Mike Rass
European shock and anger over new US spying allegations

The already quite considerable outcry in Germany over the alleged American and British PRISM and Tempora surveillance programs just got refueled.

Britain’s The Guardian and Germany’s Der Spiegel continue to publish allegations of previously unknown snooping efforts by the United States. 

Der Spiegel reports that “America’s NSA intelligence service allegedly not only conducted online surveillance of European citizens, but also appears to have specifically targeted buildings housing European Union institutions”.

According to Der Spiegel, ”the attacks on EU institutions show yet another level in the broad scope of the NSA’s spying activities”.

These latest claims are again based on documents leaked by former US intelligence analyst Edward Snowden and available to The Guardian and Der Spiegel. 

The reaction has been sharp: 

The president of the European Parliament, Martin Schulz, said he was “deeply worried and shocked about the allegations of US authorities spying on EU offices” made in the Spiegel report.

Der Spiegel quotes Luxembourg Foreign Minister Jean Asselborn as saying: “If these reports are true, it’s disgusting. The United States would be better off monitoring its secret services rather than its allies.”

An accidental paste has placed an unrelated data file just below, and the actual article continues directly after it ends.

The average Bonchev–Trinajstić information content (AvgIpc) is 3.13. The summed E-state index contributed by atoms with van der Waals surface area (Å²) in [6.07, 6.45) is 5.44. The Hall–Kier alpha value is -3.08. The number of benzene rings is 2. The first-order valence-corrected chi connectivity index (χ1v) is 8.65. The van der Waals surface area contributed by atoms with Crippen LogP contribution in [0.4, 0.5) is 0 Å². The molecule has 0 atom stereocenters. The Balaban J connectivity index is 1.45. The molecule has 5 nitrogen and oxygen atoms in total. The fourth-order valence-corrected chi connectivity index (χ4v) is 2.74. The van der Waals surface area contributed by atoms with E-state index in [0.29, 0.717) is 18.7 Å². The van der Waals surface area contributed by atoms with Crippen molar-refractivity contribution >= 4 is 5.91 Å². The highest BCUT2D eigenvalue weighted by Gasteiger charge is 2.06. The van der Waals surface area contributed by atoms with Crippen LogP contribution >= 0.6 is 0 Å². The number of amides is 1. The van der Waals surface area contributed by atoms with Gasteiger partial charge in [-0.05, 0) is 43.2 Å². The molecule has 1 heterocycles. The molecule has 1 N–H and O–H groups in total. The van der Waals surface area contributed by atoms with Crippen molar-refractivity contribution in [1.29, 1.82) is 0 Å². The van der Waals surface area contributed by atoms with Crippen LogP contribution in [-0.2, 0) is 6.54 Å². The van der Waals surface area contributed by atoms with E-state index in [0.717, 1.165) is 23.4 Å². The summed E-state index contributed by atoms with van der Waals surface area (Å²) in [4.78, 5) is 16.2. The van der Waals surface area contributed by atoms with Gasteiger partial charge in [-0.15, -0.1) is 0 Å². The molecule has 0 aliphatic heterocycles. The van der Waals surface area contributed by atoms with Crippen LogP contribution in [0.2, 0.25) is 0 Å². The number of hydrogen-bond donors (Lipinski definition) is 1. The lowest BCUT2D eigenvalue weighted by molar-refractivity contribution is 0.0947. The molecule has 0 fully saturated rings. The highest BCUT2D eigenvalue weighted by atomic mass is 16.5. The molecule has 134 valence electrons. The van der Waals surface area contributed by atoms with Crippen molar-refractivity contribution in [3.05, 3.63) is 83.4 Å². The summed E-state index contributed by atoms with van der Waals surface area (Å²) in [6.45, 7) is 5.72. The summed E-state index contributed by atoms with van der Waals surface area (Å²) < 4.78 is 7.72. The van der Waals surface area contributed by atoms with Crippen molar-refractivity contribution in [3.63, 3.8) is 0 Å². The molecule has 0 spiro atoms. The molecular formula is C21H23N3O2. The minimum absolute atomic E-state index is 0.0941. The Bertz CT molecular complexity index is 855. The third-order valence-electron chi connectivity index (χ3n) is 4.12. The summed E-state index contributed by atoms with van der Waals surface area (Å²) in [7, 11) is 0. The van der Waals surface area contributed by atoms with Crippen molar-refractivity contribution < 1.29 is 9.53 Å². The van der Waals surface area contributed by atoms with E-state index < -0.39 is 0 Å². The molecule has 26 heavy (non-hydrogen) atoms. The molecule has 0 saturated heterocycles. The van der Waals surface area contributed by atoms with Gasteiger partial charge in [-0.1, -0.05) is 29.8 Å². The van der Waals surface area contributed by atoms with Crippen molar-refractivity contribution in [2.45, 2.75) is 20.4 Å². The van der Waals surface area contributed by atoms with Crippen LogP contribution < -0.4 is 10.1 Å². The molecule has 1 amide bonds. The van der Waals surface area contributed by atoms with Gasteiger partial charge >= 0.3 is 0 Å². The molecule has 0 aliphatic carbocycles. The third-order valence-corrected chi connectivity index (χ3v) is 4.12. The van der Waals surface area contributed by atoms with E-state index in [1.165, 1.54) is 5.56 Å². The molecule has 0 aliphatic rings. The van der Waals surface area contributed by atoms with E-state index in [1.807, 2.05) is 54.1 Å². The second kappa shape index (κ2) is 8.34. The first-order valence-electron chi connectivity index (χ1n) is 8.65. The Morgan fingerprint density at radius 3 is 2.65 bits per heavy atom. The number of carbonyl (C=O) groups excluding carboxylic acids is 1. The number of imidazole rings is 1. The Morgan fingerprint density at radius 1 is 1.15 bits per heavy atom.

According to the BBC, the US government has so far made no public comments on the Spiegel story.

Former Belgian prime minister Guy Verhofstadt called for an immediate halt of the “unacceptable” surveillance. Some Green members of the European parliament are also calling for a suspension of trade talks with Washington.

Berlin-based AP reporter Frank Jordans quoted liberal member of parliament Jimmy Schulz in a tweet:

 

 

Germany’s justice minister was equally appalled: ‘‘If the media reports are accurate, then this recalls the methods used by enemies during the Cold War,’’ says Sabine Leutheusser-Schnarrenberger. ‘‘It is beyond comprehension that our friends in the United States see Europeans as enemies.’’

The reaction of German chancellor Angela Merkel to the various revelations has been cautious so far. As a conservative, she is not likely to compromise German-American relations easily but the groundswell of criticism in her country continues to grow and who knows what allegations are yet to emerge from the Snowden leaks.